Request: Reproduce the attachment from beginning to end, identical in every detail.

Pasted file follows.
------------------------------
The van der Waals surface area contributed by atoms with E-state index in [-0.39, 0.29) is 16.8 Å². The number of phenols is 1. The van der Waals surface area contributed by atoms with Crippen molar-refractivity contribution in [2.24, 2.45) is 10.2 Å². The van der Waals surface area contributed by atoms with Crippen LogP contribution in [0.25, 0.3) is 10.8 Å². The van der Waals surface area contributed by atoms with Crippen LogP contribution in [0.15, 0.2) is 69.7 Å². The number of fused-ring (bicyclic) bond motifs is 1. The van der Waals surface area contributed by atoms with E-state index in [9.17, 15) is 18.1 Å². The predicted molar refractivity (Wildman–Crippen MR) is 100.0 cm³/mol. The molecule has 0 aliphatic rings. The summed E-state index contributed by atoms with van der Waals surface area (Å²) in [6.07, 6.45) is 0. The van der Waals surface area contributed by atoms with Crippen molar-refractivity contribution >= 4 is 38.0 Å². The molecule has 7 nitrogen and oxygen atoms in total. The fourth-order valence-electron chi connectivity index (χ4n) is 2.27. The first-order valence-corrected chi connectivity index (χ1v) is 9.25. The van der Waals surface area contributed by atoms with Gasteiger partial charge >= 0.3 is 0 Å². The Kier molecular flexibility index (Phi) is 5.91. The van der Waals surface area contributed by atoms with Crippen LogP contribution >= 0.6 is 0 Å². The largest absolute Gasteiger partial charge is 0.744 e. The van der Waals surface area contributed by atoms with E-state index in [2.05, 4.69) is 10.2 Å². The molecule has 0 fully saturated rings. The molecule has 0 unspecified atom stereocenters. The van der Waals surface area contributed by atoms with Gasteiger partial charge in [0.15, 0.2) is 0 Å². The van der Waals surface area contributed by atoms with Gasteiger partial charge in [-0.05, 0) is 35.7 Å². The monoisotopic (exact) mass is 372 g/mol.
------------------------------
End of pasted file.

The van der Waals surface area contributed by atoms with E-state index in [-0.39, 0.29) is 16.8 Å². The number of phenols is 1. The van der Waals surface area contributed by atoms with Crippen molar-refractivity contribution in [2.24, 2.45) is 10.2 Å². The van der Waals surface area contributed by atoms with Crippen LogP contribution in [0.25, 0.3) is 10.8 Å². The van der Waals surface area contributed by atoms with Crippen LogP contribution in [0.15, 0.2) is 69.7 Å². The number of fused-ring (bicyclic) bond motifs is 1. The van der Waals surface area contributed by atoms with E-state index in [9.17, 15) is 18.1 Å². The predicted molar refractivity (Wildman–Crippen MR) is 100.0 cm³/mol. The molecule has 0 aliphatic rings. The summed E-state index contributed by atoms with van der Waals surface area (Å²) in [6.07, 6.45) is 0. The van der Waals surface area contributed by atoms with Crippen molar-refractivity contribution >= 4 is 38.0 Å². The molecule has 7 nitrogen and oxygen atoms in total. The fourth-order valence-electron chi connectivity index (χ4n) is 2.27. The first-order valence-corrected chi connectivity index (χ1v) is 9.25. The van der Waals surface area contributed by atoms with Gasteiger partial charge >= 0.3 is 0 Å². The Kier molecular flexibility index (Phi) is 5.91. The van der Waals surface area contributed by atoms with Crippen LogP contribution >= 0.6 is 0 Å². The largest absolute Gasteiger partial charge is 0.744 e. The van der Waals surface area contributed by atoms with E-state index in [2.05, 4.69) is 10.2 Å². The molecule has 0 fully saturated rings. The molecule has 0 unspecified atom stereocenters. The van der Waals surface area contributed by atoms with Gasteiger partial charge in [0.15, 0.2) is 0 Å². The van der Waals surface area contributed by atoms with Gasteiger partial charge in [-0.05, 0) is 35.7 Å². The monoisotopic (exact) mass is 372 g/mol.